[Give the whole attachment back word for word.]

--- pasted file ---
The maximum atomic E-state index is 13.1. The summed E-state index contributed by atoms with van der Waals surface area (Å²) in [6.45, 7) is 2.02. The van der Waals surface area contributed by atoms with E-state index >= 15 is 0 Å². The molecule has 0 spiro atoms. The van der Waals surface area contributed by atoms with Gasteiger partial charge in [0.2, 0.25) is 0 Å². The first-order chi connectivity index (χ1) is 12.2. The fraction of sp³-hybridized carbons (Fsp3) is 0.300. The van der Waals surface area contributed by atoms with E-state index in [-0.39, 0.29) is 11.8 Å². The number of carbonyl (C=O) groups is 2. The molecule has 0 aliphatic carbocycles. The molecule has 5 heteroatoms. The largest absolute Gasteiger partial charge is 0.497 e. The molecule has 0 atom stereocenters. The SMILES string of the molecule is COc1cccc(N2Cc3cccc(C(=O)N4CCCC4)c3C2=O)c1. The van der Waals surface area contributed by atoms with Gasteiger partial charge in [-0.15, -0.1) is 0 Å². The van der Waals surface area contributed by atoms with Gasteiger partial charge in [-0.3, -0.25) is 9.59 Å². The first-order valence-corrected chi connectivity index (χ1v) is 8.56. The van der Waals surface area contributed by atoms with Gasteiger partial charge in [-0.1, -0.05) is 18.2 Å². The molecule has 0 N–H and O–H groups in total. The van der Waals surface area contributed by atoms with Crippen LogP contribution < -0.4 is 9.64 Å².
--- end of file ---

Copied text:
The maximum atomic E-state index is 13.1. The summed E-state index contributed by atoms with van der Waals surface area (Å²) in [6.45, 7) is 2.02. The van der Waals surface area contributed by atoms with E-state index >= 15 is 0 Å². The molecule has 0 spiro atoms. The van der Waals surface area contributed by atoms with Gasteiger partial charge in [0.2, 0.25) is 0 Å². The first-order chi connectivity index (χ1) is 12.2. The fraction of sp³-hybridized carbons (Fsp3) is 0.300. The van der Waals surface area contributed by atoms with E-state index in [-0.39, 0.29) is 11.8 Å². The number of carbonyl (C=O) groups is 2. The molecule has 0 aliphatic carbocycles. The molecule has 5 heteroatoms. The largest absolute Gasteiger partial charge is 0.497 e. The molecule has 0 atom stereocenters. The SMILES string of the molecule is COc1cccc(N2Cc3cccc(C(=O)N4CCCC4)c3C2=O)c1. The van der Waals surface area contributed by atoms with Gasteiger partial charge in [-0.15, -0.1) is 0 Å². The van der Waals surface area contributed by atoms with Gasteiger partial charge in [-0.3, -0.25) is 9.59 Å². The first-order valence-corrected chi connectivity index (χ1v) is 8.56. The van der Waals surface area contributed by atoms with Gasteiger partial charge in [-0.1, -0.05) is 18.2 Å². The molecule has 0 N–H and O–H groups in total. The van der Waals surface area contributed by atoms with Crippen LogP contribution < -0.4 is 9.64 Å².